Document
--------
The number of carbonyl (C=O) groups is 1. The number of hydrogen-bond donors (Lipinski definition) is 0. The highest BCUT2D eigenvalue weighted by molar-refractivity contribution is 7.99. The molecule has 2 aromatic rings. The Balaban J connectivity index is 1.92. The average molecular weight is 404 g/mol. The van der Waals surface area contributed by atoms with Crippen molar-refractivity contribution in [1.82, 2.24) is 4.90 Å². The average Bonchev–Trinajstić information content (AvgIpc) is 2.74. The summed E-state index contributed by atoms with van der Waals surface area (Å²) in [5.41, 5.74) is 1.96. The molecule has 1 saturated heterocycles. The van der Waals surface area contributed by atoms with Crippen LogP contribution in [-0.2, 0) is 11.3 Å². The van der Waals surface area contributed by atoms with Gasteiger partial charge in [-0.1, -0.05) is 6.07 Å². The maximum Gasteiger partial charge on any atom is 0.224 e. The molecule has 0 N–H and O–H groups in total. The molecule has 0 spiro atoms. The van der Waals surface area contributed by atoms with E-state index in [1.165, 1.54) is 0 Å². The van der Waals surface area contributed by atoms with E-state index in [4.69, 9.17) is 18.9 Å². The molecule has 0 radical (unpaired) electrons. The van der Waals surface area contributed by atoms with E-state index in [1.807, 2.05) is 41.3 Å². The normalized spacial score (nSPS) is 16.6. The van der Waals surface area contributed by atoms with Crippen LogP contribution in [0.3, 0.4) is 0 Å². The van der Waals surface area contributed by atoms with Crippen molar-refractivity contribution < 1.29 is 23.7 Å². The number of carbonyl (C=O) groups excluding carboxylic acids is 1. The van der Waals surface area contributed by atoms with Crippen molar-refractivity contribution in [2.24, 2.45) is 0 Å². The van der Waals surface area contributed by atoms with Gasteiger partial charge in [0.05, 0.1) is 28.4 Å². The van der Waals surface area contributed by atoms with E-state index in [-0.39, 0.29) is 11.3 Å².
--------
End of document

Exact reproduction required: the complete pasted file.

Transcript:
The number of carbonyl (C=O) groups is 1. The number of hydrogen-bond donors (Lipinski definition) is 0. The highest BCUT2D eigenvalue weighted by molar-refractivity contribution is 7.99. The molecule has 2 aromatic rings. The Balaban J connectivity index is 1.92. The average molecular weight is 404 g/mol. The van der Waals surface area contributed by atoms with Crippen molar-refractivity contribution in [1.82, 2.24) is 4.90 Å². The average Bonchev–Trinajstić information content (AvgIpc) is 2.74. The summed E-state index contributed by atoms with van der Waals surface area (Å²) in [5.41, 5.74) is 1.96. The molecule has 1 saturated heterocycles. The van der Waals surface area contributed by atoms with Crippen LogP contribution in [-0.2, 0) is 11.3 Å². The van der Waals surface area contributed by atoms with Gasteiger partial charge in [-0.1, -0.05) is 6.07 Å². The maximum Gasteiger partial charge on any atom is 0.224 e. The molecule has 0 N–H and O–H groups in total. The molecule has 0 spiro atoms. The van der Waals surface area contributed by atoms with E-state index in [1.165, 1.54) is 0 Å². The van der Waals surface area contributed by atoms with E-state index in [4.69, 9.17) is 18.9 Å². The molecule has 0 radical (unpaired) electrons. The van der Waals surface area contributed by atoms with E-state index in [1.807, 2.05) is 41.3 Å². The normalized spacial score (nSPS) is 16.6. The van der Waals surface area contributed by atoms with Crippen LogP contribution in [0.3, 0.4) is 0 Å². The van der Waals surface area contributed by atoms with Crippen molar-refractivity contribution < 1.29 is 23.7 Å². The number of carbonyl (C=O) groups excluding carboxylic acids is 1. The van der Waals surface area contributed by atoms with Crippen molar-refractivity contribution in [2.24, 2.45) is 0 Å². The van der Waals surface area contributed by atoms with Gasteiger partial charge in [0.05, 0.1) is 28.4 Å². The van der Waals surface area contributed by atoms with E-state index in [-0.39, 0.29) is 11.3 Å².